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A complex business application might consist of dozens of projects, thousands of code files, and hundreds of ancillary items. With so many files loaded into Visual Studio, you need a way to understand the chaos and navigate through your assets. The Solution Explorer is the tool that tames this potential mess. I'm inside Visual Studio, and I am going to create a brand-new project, and then we are going to look at it over here in the Solution Explorer, which is usually docked to the right edge of the screen.
Before I talk about Solution Explorer, let me talk about the difference between a solution and a project. A solution, in .NET terms, is an item that can contain zero or more projects. A project, in .NET terms, is a section that contains many files that are used to construct a .NET assembly. Let me show you how that works. I'm going to go to the File menu and choose New > Project.
I am going to create a C# console application. Down here at the bottom of the screen, I can give my project--which is a container for files and compilation instructions--a name. I am going to call this one FirstConsole, and I am going to save it out in my Exercise File folder. So I am going to choose Browse, and then I will go to my desktop and find Exercise Files, chapter 2.
And I am going to create a new folder in here, 02, since we are in the second movie in this chapter. And then I will select the folder. Okay. Now here is the key part. Down at the bottom is the name of the Solution. The Solution contains zero or more projects. In this case it's going to create a project called FirstConsole, and the name of the solution will be exactly the same. Over here you can see that I have a choice to create a directory for the solution files. There are typically two files affiliated with a solution: an FLN file and an SUO file.
Those will go in a separate directory. I am going to click OK, and there is our project. It's a console application. It shows the FirstConsole project. In the Solution Explorer, it's inside the FirstConsole Solution. Another common pattern is to create a stand-alone solution first. Let me show you how to do that. File > New > Project. Then I will scroll down to the Other Projects Types node and then I am going to choose Visual Studio Solutions.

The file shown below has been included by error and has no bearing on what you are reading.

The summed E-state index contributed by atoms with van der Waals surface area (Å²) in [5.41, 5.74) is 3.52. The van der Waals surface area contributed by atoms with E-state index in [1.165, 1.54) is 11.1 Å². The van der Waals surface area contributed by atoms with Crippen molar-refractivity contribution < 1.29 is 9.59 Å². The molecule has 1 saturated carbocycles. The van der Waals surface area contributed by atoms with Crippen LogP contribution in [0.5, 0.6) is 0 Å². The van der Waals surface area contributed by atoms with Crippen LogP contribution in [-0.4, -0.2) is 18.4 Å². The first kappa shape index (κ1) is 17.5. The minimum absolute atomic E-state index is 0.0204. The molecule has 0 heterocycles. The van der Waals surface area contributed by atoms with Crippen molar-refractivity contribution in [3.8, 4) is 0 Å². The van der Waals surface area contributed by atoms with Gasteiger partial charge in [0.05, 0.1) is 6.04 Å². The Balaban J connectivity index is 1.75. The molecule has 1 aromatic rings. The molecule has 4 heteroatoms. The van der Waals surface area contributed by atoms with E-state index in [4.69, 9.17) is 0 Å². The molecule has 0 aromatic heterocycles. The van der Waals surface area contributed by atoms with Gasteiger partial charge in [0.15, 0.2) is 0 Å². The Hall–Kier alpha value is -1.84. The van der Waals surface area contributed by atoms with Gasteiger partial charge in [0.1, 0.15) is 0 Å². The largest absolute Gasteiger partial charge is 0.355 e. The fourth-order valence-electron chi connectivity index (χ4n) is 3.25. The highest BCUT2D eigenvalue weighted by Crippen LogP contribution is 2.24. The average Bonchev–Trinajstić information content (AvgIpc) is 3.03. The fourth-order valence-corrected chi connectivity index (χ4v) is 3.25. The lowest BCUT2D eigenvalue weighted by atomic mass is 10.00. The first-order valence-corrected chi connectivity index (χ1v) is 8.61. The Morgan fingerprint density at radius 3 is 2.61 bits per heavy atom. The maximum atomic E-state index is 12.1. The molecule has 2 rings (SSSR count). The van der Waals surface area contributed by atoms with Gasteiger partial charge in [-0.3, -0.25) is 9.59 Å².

I will pick Blank Solution, and then I'll choose the name of the solution: FirstSolution. If you are following along, click OK. What's the difference? Look inside the Solution Explorer. There is only a solution. There are no other files. I'm going to add two projects to this solution. My favorite way to do that is to right- click here in the Solution Explorer and choose Add, but there are other ways to do this. I am going to choose Add > New Project, which takes us back to the same dialog we saw a minute ago.
This time I'm going to create a Visual Basic application. Again, I am going to create a Console Application, so I will call this project ConsoleVB. I'll click OK, and over here in the Solution Explorer, you will now see one project. Note that the file ends with .vb, which signifies that it contains Visual Basic code. And now I am going to go up to my Solution one more time, right-click, choose Add > New Project.
I will pick the C# language, and then Windows, and then I think I'll choose the WPF Application. I will call this one WpfAppCS and click OK. So let's review what I've done. I created a blank solution and called it FirstSolution.
I added a Visual Basic Console application to it, and I added a WPF C# application to it. Now I am going to save this file, and then I am going to go out to my hard drive and show you how the Solution Explorer mimics the same settings that you have inside your hard drive. I am going to right-click on my solution, and I'm going to go down and choose Open Folder in Windows Explorer. Here is what I want you to see. There is an SLN file that you typically use to load the solution, and that contains instructions to tell it open this folder, which contains the vbproj file.
The vbproj file contains all the information about what to load for this project. Also in the C# folder here, there is a csproj file, which contains all the instruction about what to load for that project. So Visual Studio uses the SLN and csproj and the vbproj and other proj files to figure out what to actually load into Visual Studio and to show in the Solution Explorer. Now, you can see there are some hidden files, like there's this bin folder; that doesn't show up over here in the Solution Explorer.
That's because Microsoft has decided they don't want to show you that by default. I can enable that by coming over here and clicking on the Show All Files, and then you can see the bin and object folder show up there. So it basically mimics the file system. Not only can you add files to your project, but one more thing you can do is you can add references of other precompiled assemblies. That's why I have this Reference folder. I can right-click here and choose Add Reference, and now I can go out and add other .NET libraries of this project.
I have more details about how to do this in other movies in this series. Creating a project is easy, but it's not something that you do everyday. I'd say that you are more likely to open an existing project over and over again, so that's the topic of the next movie in this chapter.
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